City in Pisidia
36 km SW of Burdur. Captured, with much booty, by
Manlius on his march in 189 B.C. (Polyb. 21.36, cf. Livy
; Polybios gives the name as Kyrmasa). The city is
mentioned also by Ptolemy (5.5.5) and is shown on the
between Themisonion and Perge. It
seems never to have struck coins. The site is determined
by an inscription in the neighboring village of Boğaziçi
The ruins consist of great quantities of uncut building
stones, a few cut blocks, and abundant sherds of Roman
date; these extend for 1.5 km, but almost all the better
stones have been removed to the surrounding villages.
The town was apparently never fortified. The necropolis
lies on the slopes above and covers a wide area. Just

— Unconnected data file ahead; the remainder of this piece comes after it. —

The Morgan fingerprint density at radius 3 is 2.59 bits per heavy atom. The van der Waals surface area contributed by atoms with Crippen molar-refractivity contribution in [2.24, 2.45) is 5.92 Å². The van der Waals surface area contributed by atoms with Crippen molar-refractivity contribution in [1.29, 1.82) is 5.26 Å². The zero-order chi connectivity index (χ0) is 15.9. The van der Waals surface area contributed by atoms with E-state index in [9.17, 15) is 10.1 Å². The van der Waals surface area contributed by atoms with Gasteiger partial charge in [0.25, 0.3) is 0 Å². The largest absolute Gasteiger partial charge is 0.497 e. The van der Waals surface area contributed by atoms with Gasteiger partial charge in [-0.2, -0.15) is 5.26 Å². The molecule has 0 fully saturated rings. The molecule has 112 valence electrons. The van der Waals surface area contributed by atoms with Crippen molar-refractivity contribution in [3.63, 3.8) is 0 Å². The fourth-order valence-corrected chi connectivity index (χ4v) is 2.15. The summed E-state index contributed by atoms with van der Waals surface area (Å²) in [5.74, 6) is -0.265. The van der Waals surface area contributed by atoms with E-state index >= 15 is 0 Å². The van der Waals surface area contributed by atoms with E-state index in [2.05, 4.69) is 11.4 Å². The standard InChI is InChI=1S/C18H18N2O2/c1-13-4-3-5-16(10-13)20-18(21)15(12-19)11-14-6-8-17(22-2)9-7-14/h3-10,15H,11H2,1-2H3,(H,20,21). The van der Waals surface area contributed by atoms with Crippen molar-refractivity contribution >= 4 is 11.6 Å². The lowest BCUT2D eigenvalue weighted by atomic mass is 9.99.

above the plain is a rock-cut chamber tomb, and higher
up is a second, together with numerous rock-cut sarcophagi. On the slope between is a group of 20 or more
stone circles from 5 to 8 m in diameter, now mostly
consisting of a single course of stones; in at least one
place, however, there is evidence of three or more courses,
and a large ornamented pediment block 1.72 m wide
indicates that the buildings must originally have been
quite substantial. Nothing similar is found elsewhere in
this region, but there seems no reason to suppose that
these grave circles are of any great antiquity.
L. Duchesne, BCH
3 (1879) 480f; G.
9 (1959) 91-97.
G. E. BEAN